St. Paul’s by-the-Sea Episcopal Church (SPBTS) was the first religious congregation established on the coastal area east of Jacksonville—now known as “the Beaches”—bounded by the Atlantic Ocean, the St. Johns River, the Intracoastal Waterway, and Ponte Vedra Beach.
In 1885, a railway line from south Jacksonville to what became “Pablo Beach” (later Jacksonville Beach) began the transformation of this long, uninhabited stretch of seashore into five separate communities.
One of the first developments was the construction of an elegant hotel, The Murray Hall, by wealthy Jacksonville businessman, J. R. Christopher, for whom the present parish offices are named. Christopher, a congregant at St. John’s Episcopal Church in Jacksonville, arranged Sunday afternoon services in the parlor of his hotel for visitors during the summer of 1886.
In 1887, gifts of land from the railroad and contributions from Mr. and Mrs. Christopher and other summer visitors resulted in a small “carpenter gothic” chapel, erected at Second Street and Second Avenue South just east of the present-day San Pablo Towers retirement complex. On August 14, 1887, the Rt. Rev. Edwin Weed, the third bishop of the Diocese of Florida, held the service of dedication.
SPBTS was a mission church served by various supply priests until 1937. Year-round services began in 1925 due to the efforts of permanent residents, including the W. H. Stormes family.
In 1937, the Rev. Ben Meginnis became the first full-time rector of the mission, and in 1940, SPBTS became a parish. When Rev. Meginnis left to serve as an army chaplain in 1943, the Rt. Rev. Arthur Lea, a retired bishop, became the acting rector, and SPBTS acquired its first rectory on Tenth Street in Atlantic Beach.
In 1946, as the population of the Beaches continued to increase, the Rev. Edward H. Harrison was called as the rector. On March 11, 1951, the parish, having acquired a parcel of land west of Third Street in Jacksonville Beach at Fifth Street and Twelfth Avenue North, broke ground for a new parish hall. On the same day, groundbreaking ceremonies for a mission church, which was to become Christ Church Ponte Vedra, took place.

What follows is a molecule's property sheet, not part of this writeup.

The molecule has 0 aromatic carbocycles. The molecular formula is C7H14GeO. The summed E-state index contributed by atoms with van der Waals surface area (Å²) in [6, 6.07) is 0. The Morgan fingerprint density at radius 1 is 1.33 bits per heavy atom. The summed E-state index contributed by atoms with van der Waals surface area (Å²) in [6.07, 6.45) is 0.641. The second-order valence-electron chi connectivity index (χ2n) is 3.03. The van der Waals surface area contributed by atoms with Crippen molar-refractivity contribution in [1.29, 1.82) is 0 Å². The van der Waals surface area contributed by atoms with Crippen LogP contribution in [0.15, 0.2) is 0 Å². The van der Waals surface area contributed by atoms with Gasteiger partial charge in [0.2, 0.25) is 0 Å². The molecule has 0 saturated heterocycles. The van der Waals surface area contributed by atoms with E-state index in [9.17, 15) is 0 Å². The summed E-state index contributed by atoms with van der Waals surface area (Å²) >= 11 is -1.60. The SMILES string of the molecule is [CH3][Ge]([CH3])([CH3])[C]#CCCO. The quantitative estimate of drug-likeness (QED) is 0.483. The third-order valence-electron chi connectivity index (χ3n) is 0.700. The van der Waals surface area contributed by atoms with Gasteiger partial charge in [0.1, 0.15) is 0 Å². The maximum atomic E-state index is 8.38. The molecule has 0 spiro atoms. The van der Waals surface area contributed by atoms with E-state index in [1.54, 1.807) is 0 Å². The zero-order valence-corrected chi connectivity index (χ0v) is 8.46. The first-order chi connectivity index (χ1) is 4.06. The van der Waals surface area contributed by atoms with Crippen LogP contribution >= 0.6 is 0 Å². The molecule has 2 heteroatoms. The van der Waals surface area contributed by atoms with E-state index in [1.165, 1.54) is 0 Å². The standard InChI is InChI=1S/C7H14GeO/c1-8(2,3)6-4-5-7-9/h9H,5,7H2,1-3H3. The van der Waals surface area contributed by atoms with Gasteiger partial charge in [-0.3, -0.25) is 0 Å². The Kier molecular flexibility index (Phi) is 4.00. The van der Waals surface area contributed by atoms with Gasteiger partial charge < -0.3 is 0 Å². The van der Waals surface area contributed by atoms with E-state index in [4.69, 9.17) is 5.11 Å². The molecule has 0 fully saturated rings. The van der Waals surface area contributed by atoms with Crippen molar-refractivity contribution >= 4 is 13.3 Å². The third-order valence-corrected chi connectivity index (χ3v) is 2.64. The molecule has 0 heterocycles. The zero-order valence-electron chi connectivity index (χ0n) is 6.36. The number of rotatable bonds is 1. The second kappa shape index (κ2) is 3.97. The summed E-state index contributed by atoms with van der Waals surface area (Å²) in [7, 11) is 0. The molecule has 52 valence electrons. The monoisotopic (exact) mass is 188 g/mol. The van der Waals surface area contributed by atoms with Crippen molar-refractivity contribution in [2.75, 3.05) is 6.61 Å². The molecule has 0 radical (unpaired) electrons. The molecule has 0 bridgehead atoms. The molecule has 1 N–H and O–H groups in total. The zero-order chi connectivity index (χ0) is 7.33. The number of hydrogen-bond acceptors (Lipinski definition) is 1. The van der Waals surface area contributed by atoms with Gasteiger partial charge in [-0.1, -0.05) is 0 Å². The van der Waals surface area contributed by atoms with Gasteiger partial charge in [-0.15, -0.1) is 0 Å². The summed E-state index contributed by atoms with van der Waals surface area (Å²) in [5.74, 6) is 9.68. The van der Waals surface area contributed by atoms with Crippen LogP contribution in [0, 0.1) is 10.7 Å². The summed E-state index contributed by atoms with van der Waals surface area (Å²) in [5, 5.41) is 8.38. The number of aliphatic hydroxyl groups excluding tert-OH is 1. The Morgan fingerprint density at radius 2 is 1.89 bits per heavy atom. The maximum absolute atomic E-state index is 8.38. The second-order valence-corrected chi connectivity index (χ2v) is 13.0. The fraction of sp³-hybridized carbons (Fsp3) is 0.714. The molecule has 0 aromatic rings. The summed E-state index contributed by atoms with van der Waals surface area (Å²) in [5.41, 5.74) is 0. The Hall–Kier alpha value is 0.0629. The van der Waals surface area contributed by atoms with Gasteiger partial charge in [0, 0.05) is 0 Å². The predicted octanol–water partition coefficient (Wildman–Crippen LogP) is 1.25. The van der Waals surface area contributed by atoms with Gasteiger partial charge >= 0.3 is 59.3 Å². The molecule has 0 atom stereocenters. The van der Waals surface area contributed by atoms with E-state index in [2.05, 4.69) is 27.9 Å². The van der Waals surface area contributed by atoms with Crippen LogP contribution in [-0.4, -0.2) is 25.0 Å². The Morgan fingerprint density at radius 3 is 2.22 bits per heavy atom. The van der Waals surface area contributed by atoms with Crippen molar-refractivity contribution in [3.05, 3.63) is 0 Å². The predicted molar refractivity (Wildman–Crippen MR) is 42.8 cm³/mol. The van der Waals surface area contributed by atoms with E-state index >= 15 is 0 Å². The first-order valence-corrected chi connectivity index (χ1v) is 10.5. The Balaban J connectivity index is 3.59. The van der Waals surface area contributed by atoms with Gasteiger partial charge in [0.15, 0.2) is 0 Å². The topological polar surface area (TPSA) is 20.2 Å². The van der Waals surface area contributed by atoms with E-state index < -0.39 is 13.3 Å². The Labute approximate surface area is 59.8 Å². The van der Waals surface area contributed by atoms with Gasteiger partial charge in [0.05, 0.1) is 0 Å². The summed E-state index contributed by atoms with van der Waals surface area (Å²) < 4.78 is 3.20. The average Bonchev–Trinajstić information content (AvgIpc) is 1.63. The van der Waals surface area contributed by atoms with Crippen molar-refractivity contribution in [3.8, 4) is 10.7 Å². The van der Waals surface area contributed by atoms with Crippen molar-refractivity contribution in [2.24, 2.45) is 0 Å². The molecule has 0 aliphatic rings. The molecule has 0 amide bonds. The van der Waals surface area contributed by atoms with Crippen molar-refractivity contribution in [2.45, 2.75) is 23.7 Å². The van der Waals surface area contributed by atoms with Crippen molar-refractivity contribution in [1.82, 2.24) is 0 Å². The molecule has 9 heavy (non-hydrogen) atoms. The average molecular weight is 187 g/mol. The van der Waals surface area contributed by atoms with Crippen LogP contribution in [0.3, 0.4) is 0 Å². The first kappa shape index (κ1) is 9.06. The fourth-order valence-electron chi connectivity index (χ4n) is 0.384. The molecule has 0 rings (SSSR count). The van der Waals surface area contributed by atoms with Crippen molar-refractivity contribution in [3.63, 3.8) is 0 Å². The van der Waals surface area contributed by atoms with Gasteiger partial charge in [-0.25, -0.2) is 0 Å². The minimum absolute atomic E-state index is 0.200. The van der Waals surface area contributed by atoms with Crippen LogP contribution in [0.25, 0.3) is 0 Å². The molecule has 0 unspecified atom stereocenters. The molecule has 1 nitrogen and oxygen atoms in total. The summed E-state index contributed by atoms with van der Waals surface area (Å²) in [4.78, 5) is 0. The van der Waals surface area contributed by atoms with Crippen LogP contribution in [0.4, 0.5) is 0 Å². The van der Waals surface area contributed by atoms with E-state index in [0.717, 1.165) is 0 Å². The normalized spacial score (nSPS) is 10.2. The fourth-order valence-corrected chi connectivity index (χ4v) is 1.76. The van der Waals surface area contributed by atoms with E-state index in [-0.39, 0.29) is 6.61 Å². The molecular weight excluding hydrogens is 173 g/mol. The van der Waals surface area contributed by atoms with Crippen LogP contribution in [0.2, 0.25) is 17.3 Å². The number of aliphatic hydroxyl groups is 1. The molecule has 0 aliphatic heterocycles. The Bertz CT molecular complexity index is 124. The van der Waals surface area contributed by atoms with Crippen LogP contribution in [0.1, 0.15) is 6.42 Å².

In 1952, the original SPBTS building was moved to this new site. Subsequently the cloisters located south of the new parish hall were built, and by 1956, the Stormes Hall complex was completed and the Parish Day School was begun with a kindergarten. In 1957 the school adopted a plan for a K through 6 educational institution which reached its fulfillment in 1967 and was renamed Beaches Episcopal School in 1994.
The Rev. Harrison Sr. left in 1954 and was succeeded by the Rev. Robert R. Parks. As the Beaches’ growth accelerated, plans were made for the construction of a new, much larger sanctuary. This vision was accomplished in 1967 under the leadership of the Rector, the Rev. Paul Ritch. The first service in this magnificent new building was on Easter Sunday, April 30. On January 25, 1972, at the festival of the conversion of St. Paul, the mortgage for the new building was paid off under the leadership of the Rector, the Rev. Neil Gray. Bishop Hamilton West officiated at the commemoration service.
Conscious of its role as both an historic place of worship and an important participant in the community life of the Beaches, SPBTS continues to support the vitality of the Beaches Episcopal School and (beginning in 1973) the Beaches Fine Arts Series. In 1988, the parish began a relationship with St. Paul’s, Cienfuegos, Cuba, and in 1993, in honor of Dr. Martin Luther King, a relationship with St. Andrews AME Church, Jacksonville Beach.